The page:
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The World of the Vikings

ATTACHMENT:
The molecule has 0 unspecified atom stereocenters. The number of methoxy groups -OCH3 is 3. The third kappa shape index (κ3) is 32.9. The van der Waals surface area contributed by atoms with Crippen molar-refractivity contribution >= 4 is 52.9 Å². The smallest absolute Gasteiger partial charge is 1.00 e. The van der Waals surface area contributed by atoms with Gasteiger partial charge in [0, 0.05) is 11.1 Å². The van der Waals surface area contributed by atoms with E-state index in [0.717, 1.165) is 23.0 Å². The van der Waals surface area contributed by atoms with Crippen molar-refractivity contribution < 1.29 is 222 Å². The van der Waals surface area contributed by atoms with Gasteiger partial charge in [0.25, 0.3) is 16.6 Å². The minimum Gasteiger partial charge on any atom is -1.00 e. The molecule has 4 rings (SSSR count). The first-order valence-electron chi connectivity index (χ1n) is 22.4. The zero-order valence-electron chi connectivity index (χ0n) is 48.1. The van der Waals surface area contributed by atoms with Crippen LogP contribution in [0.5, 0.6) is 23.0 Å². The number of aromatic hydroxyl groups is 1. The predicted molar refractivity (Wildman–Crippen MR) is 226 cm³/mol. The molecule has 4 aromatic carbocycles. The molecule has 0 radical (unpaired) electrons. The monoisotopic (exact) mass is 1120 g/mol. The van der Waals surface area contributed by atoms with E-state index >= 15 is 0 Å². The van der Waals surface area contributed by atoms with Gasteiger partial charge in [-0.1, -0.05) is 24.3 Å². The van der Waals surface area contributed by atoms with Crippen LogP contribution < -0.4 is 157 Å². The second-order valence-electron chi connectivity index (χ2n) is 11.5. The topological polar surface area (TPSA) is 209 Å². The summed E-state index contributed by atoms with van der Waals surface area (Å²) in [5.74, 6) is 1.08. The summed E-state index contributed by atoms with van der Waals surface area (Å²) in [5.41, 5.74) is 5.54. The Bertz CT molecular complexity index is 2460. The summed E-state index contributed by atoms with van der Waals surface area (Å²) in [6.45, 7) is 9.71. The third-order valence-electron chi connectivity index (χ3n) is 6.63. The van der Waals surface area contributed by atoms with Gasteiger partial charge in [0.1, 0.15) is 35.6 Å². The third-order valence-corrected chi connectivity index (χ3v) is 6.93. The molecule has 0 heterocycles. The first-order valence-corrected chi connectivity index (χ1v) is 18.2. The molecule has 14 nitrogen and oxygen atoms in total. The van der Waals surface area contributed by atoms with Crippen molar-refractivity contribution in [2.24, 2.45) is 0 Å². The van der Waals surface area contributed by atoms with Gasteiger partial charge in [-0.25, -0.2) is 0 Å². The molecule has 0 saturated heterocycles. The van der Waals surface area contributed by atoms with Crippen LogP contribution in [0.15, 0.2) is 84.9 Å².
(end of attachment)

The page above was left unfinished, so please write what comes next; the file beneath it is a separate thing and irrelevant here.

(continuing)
The Viking age has long been associated with unbridled piracy, when freebooters swarmed out of the northlands in their longships to burn and pillage their way across civilized Europe. Modern scholarship provides evidence this is a gross simplification, and that during this period much progress was achieved in terms of Scandinavian art and craftsmanship, marine technology, exploration, and the development of commerce. It seems the Vikings did as much trading as they did raiding. The title "Viking" encompasses a wide designation of Nordic people; Danes, Swedes, and Norwegians, who lived during a period of brisk Scandinavian expansion in the middle ages, from approximately 800 to 1100 AD. This name may be derived from the old Norse vik(bay or creek). These people came from what is now Denmark, Sweden, and Norway, and had a self-sustaining, agricultural society, where farming and cattle breeding were supplemented by hunting, fishing, the extraction of iron and the quarrying of rock to make whetstones and cooking utensils; some goods, however, had to be traded; salt, for instance, which is a necessity for man and cattle alike, is an everyday item and thus would not have been imported from a greater distance than necessary, while luxury items could be brought in from farther south in Europe. Their chief export products were, iron, whetstones, and soapstone cooking pots, these were an essential contribution to a trade growth in the Viking age. The contemporary references we have about the Vikings stem mainly from sources in western Europe who had bitter experiences with the invaders, so we're most likely presented with the worst side of the Vikings. Archaeological excavations have shown evidence of homesteads, farms, and marketplaces, where discarded or lost articles tell of a common everyday life. As the Viking period progressed, society changed; leading Chieftain families accumulated sufficient land and power to form the basis for kingdoms, and the first towns were founded. These market places and towns were based on craftsmanship and trade. Even though the town dwelling Vikings kept cattle, farmed, and fished to meet their household needs, the towns probably depended on agricultural supplies from outlying areas. They also unfortunately did not pay as much attention to renovation and waste disposal as they did to town planning, as evidenced by the thick layers of waste around settlements. In contemporary times the stench must have been nauseating. Trade, however, was still plentiful, even in periods when Viking raids abounded, trade was conducted between Western Europe and the Viking homeland; an example of this being the North Norwegian chieftain, Ottar, and King Alfred of Wessex. Ottar visited King Alfred as a peaceful trader at the same time as Alfred was waging war with other Viking chieftains. The expansion of the Vikings was probably triggered by a population growth out stepping the capacities of domestic resources. Archaeological evidence shows that new farms were cleared in sparsely populated forests at the time of their expansion. The abundance of iron in their region and their ability to forge it into weapons and arm everyone setting off on raids helped give the Vikings the upper hand in most battles. The first recorded Viking raid occurred in 793 AD, the holy island of the Lindisfarne monastery just off the Northeast shoulder of England was pillaged, around the same time, there are recorded reports of raids elsewhere in Europe. There are narratives of raids in the Mediterranean, and as far as the Caspian Sea. Norsemen from Kiev even attempted an attack on Constantinople, the capital of the Byzantine Empire. Unfortunately, in the picture handed down to us in written accounts, the Vikings are portrayed as terrible robbers and bandits, this is strictly a single sided view; and, while the above statement is probably true, they had other traits as well. Some of their leaders were very skillful organizers, as evidenced by the fact that they were able to establish kingdoms in already-conquered territories. Some of these, such as the ones established in Dublin and York did not survive the Viking period; Iceland, however, is still a thriving nation. The Viking Kingdom in Kiev formed the basis of the Russian Empire. The remains of fortresses dated to the end of the Viking period, have been found in Denmark; the fortresses are circular and are divided into quadrants, with square buildings in each of the four sections. The precision with which these castles were placed indicates an advanced sense of order, and a knowledge of surveying techniques and geometry in the Danish Kingdom. The farthest westward drive occurred around 1000 AD, when people from Iceland or Greenland attempted to plant roots in the North coast of Newfoundland in North America, however, conflicts arose between these colonists and the indigenous Indians or the Eskimos, and the colonists gave up. Eventually, the Vikings plundering raids were replaced by colonization; in the north of England, place names reveal a large Viking population, farther south in Britain, an area was called The Danelaw. The French king gave Normandy as payment to a Viking chieftain so that he would keep other Vikings away. At the end of the Viking age, Christianity was widely accepted in the Nordic countries. It replaced a heathen religion, in which gods and goddesses each had power over their domain; Odin was their chieftain, Thor was the god of the warriors, the goddess Froy was responsible for the fertility of the soil and livestock; Loki was a trickster and a sorcerer and was always distrusted by the other gods. The gods had dangerous adversaries, the Jotuns, who represented the darker side of life. Burial techniques indicate a strong belief in the afterlife; even though the dead could be buried or cremated, burial gifts were always necessary. The amount of equipment the dead took with them reflected their status in life as well as different burial traditions. A clue to the violent nature of Viking society, is the fact that nearly all the graves of males included weapons. A warrior had to have a sword, a wooden shield with an iron boss at its center to protect the hand, a spear, an ax, and a bow with 24 arrows. Helmets with horns, which are omnipresent in present day depiction's of Vikings have never been found amongst relics from the Viking period. Even in the graves with the most impressive array of weapons, there are signs of more peaceful activities; sickles, scythes, and hoes lie alongside of weapons; the blacksmith was buried with his hammer, anvil, tongs, and file. The coastal farmer has kept his fishing equipment and is often buried in a boat. In women's graves we often find jewelry kitchen articles, and artifacts used in textile production, they were also usually buried in boats. There are also instances of burials being conducted in enormous ships, three examples of this are: ship graves from Oseberg, Tune, and Gokstad, which can be seen at the Viking ship museum at Bygdoy in Oslo. The Oseberg ship was built around 815-820 AD, was 22 meters (72 ft.) long and its burial was dated to 834 AD. The Gokstad and Tune ships were constructed in the 890's, were 24 meters (79 ft.) and 20 meters (65 ft.) in length, respectively, and were buried right after 900 AD. In all 3 a burial chamber was constructed behind the mast, where the deceased was placed to rest in a bed, dressed in fine clothing, ample provisions were placed in the ship, dogs and horses were sacrificed, and a large burial mound was piled on top of the vessel; there are even instances in which servants, who may or may not have chosen to follow their masters in death, were sacrificed also. Some ship-graves in the Nordic countries and in Western European Viking sites were cremated, while the large graves along the Oslofjord were not. There are remnants of similar graves in other locations and it seems to have been standard practice to include sacrificed dogs and horses, fine weapons, some nautical equipment such as oars and a gangplank, balers, cooking pots for crewmembers, a tent and often fine imported bronze vessels which probably held food and drink for the dead. Their sea-going vessels were very seaworthy, as has been demonstrated by replicas which have crossed the Atlantic in modern times. The hull design made the ships very fast, either under sail or when oars were used. Even with a full load, the Gokstad ship drew no more than 1 meter (3.3 ft) of water, which means it could have been easily used for shore assaults. The ships were made to be light-weight and flexible, to work with the elements instead of against them; they were built on a solid keel, which together with a finely curved bow, forms the backbone of the vessel. Strafe after strafe was fitted to keel and stem and these were bolted to each other with iron rivets. This shell provided strength and flexibility, then, ribs were made from naturally curved trees were fitted and these provided additional strength. To increase flexibility, strafes and ribs were bound together. Lateral support came from cross supports at the waterline, and solid logs braced the mast. Our main knowledge of Viking art comes from metal jewelry, the format of which is modest. The choice of motif is the same as with woodcarving. The artists were preoccupied with imaginary animals which were ornamentally carved, twisted and braided together in a tight asymmetric arabesque, their quality of work was superb. The Viking raids tapered off around the year 1000. By this time the Vikings had become Christian, which had a restrictive effect on their urge to plunder. Denmark, Sweden, and Norway had become separate kingdoms generally united under single monarchs. Wars wer now steered by the shifting alliances of the kings. The age of private battles was gone. Trade relations that were established in the Viking period continued, and the Nordic countries emerged as part of a Christian Europe.